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Homesick Songs

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Album Review

Part of the whole "new klezmer" scene, in which rock and jazz sensibilities are mixed in with this traditional Eastern European sound, Golem features many familiar names in its lineup, most notably singer-accordionist Annette Ezekiel and singer Aaron Diskin. The sound is about evenly balanced between respect for the klezmer tradition and Ezekiel and Diskin's irreverent, almost punky desire to kick over the traces a bit; Diskin in particular takes his seemingly improvised vocals into some surreal and occasionally rude places. Klezmer, in its own place and time, was such a vibrant and immediate music that the results sound perfectly organic. The rave-up intensity of the opening take on the standard "Odessa" would be as at home on one of New York's dozens of Yiddish-language radio shows in the '40s as it would be on-stage at the Knitting Factory in the '80s; the fact that on this track, Ezekiel's vocals sound uncannily like classic Lene Lovich doesn't detract in the least. Homesick Songs may not be a record for purist musicologists, but it's both a delight to listen to and tremendous fun for dancing.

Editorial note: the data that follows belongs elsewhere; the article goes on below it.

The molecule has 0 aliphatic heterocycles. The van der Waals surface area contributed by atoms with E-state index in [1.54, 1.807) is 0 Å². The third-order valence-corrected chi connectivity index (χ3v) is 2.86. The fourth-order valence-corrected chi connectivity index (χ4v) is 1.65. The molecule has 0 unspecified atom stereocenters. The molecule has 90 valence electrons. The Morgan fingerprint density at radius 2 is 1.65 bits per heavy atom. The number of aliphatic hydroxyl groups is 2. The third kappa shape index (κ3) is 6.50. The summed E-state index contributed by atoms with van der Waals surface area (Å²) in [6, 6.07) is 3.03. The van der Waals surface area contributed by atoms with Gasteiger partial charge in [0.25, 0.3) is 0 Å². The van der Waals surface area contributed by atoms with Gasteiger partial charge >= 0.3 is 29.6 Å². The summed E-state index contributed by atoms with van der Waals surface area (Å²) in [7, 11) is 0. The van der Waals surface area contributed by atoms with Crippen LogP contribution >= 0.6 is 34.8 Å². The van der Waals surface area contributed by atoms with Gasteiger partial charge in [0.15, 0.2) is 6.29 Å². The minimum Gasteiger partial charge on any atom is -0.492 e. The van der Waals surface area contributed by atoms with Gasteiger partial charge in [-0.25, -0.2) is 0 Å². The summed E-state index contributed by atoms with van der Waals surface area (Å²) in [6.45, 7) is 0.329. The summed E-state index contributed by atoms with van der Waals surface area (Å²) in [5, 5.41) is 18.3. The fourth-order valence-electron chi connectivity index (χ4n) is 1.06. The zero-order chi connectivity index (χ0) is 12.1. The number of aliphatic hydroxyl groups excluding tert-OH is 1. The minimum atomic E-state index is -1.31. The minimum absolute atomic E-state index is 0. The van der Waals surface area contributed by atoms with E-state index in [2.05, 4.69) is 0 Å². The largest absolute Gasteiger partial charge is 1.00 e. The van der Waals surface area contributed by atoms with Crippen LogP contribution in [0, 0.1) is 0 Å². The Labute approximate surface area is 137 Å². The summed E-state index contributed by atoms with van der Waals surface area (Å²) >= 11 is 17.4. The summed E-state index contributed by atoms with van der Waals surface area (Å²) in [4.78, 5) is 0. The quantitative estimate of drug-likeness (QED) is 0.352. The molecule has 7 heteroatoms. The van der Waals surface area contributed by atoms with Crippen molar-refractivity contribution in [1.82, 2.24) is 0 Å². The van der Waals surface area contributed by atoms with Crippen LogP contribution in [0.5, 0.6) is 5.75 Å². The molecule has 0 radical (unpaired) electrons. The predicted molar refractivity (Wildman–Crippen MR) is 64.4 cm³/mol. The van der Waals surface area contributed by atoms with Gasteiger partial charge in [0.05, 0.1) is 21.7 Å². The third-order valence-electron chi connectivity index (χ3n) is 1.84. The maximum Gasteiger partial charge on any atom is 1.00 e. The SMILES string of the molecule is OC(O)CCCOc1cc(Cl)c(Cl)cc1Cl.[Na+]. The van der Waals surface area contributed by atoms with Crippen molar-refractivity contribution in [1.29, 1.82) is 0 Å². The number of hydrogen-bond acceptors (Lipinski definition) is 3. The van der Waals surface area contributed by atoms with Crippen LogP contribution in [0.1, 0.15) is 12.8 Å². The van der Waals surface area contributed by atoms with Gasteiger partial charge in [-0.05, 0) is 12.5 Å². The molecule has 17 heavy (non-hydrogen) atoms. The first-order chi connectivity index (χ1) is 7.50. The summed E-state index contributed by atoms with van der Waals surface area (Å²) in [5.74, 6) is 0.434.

Customer Reviews

East European Folk Punk

This album makes me wish I spoke Yiddish

Homesick Songs, Golem
View in iTunes
  • $7.99
  • Genres: Rock, Music, Pop
  • Released: Oct 19, 2004

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